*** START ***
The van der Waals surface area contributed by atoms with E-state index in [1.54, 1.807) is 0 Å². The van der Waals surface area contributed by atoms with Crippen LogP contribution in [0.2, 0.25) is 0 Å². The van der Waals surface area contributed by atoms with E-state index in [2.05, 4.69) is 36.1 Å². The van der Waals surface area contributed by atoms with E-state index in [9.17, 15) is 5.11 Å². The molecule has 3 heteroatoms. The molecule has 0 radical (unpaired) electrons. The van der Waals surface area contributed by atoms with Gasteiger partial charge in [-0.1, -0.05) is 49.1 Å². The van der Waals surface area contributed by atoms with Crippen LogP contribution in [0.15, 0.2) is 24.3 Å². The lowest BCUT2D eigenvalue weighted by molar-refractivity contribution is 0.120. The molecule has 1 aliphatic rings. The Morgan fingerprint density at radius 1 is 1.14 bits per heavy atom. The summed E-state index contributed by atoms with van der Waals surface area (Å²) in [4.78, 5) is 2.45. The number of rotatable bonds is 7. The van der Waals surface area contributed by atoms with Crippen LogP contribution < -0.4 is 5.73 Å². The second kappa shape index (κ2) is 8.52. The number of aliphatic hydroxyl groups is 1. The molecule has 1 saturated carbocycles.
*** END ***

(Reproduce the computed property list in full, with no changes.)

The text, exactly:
The van der Waals surface area contributed by atoms with E-state index in [1.54, 1.807) is 0 Å². The van der Waals surface area contributed by atoms with Crippen LogP contribution in [0.2, 0.25) is 0 Å². The van der Waals surface area contributed by atoms with E-state index in [2.05, 4.69) is 36.1 Å². The van der Waals surface area contributed by atoms with E-state index in [9.17, 15) is 5.11 Å². The molecule has 3 heteroatoms. The molecule has 0 radical (unpaired) electrons. The van der Waals surface area contributed by atoms with Gasteiger partial charge in [-0.1, -0.05) is 49.1 Å². The van der Waals surface area contributed by atoms with Crippen LogP contribution in [0.15, 0.2) is 24.3 Å². The lowest BCUT2D eigenvalue weighted by molar-refractivity contribution is 0.120. The molecule has 1 aliphatic rings. The Morgan fingerprint density at radius 1 is 1.14 bits per heavy atom. The summed E-state index contributed by atoms with van der Waals surface area (Å²) in [4.78, 5) is 2.45. The number of rotatable bonds is 7. The van der Waals surface area contributed by atoms with Crippen LogP contribution < -0.4 is 5.73 Å². The second kappa shape index (κ2) is 8.52. The number of aliphatic hydroxyl groups is 1. The molecule has 1 saturated carbocycles.